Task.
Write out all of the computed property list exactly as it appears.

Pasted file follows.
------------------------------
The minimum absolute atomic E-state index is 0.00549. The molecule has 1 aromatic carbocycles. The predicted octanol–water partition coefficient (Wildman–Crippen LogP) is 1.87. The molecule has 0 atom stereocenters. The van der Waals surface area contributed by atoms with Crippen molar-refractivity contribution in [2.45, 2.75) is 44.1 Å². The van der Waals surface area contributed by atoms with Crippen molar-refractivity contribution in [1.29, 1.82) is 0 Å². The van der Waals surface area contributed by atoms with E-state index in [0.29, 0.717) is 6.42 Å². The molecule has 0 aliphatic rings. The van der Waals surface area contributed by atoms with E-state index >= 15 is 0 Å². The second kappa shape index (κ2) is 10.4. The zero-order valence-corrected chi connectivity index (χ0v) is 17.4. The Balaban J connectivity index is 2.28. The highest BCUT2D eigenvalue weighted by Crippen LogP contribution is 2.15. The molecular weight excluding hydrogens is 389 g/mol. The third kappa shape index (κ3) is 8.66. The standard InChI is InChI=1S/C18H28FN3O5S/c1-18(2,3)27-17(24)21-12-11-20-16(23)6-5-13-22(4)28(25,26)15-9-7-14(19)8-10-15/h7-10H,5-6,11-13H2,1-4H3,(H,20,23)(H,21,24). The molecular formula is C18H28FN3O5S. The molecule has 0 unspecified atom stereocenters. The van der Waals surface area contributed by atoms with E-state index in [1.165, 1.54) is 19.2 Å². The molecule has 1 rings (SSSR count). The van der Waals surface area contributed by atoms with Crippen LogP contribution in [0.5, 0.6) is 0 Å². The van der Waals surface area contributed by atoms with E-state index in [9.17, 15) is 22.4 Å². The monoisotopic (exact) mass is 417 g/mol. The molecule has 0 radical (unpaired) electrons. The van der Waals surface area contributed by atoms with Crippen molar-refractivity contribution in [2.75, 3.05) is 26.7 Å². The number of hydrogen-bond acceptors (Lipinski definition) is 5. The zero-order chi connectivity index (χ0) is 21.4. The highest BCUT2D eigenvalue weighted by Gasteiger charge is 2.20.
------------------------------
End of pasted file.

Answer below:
The minimum absolute atomic E-state index is 0.00549. The molecule has 1 aromatic carbocycles. The predicted octanol–water partition coefficient (Wildman–Crippen LogP) is 1.87. The molecule has 0 atom stereocenters. The van der Waals surface area contributed by atoms with Crippen molar-refractivity contribution in [2.45, 2.75) is 44.1 Å². The van der Waals surface area contributed by atoms with Crippen molar-refractivity contribution in [1.29, 1.82) is 0 Å². The van der Waals surface area contributed by atoms with E-state index in [0.29, 0.717) is 6.42 Å². The molecule has 0 aliphatic rings. The van der Waals surface area contributed by atoms with E-state index >= 15 is 0 Å². The second kappa shape index (κ2) is 10.4. The zero-order valence-corrected chi connectivity index (χ0v) is 17.4. The Balaban J connectivity index is 2.28. The highest BCUT2D eigenvalue weighted by Crippen LogP contribution is 2.15. The molecular weight excluding hydrogens is 389 g/mol. The third kappa shape index (κ3) is 8.66. The standard InChI is InChI=1S/C18H28FN3O5S/c1-18(2,3)27-17(24)21-12-11-20-16(23)6-5-13-22(4)28(25,26)15-9-7-14(19)8-10-15/h7-10H,5-6,11-13H2,1-4H3,(H,20,23)(H,21,24). The molecular formula is C18H28FN3O5S. The molecule has 0 unspecified atom stereocenters. The van der Waals surface area contributed by atoms with E-state index in [1.165, 1.54) is 19.2 Å². The molecule has 1 rings (SSSR count). The van der Waals surface area contributed by atoms with Crippen LogP contribution in [0.5, 0.6) is 0 Å². The van der Waals surface area contributed by atoms with E-state index in [9.17, 15) is 22.4 Å². The monoisotopic (exact) mass is 417 g/mol. The molecule has 0 radical (unpaired) electrons. The van der Waals surface area contributed by atoms with Crippen molar-refractivity contribution in [2.75, 3.05) is 26.7 Å². The number of hydrogen-bond acceptors (Lipinski definition) is 5. The zero-order chi connectivity index (χ0) is 21.4. The highest BCUT2D eigenvalue weighted by Gasteiger charge is 2.20.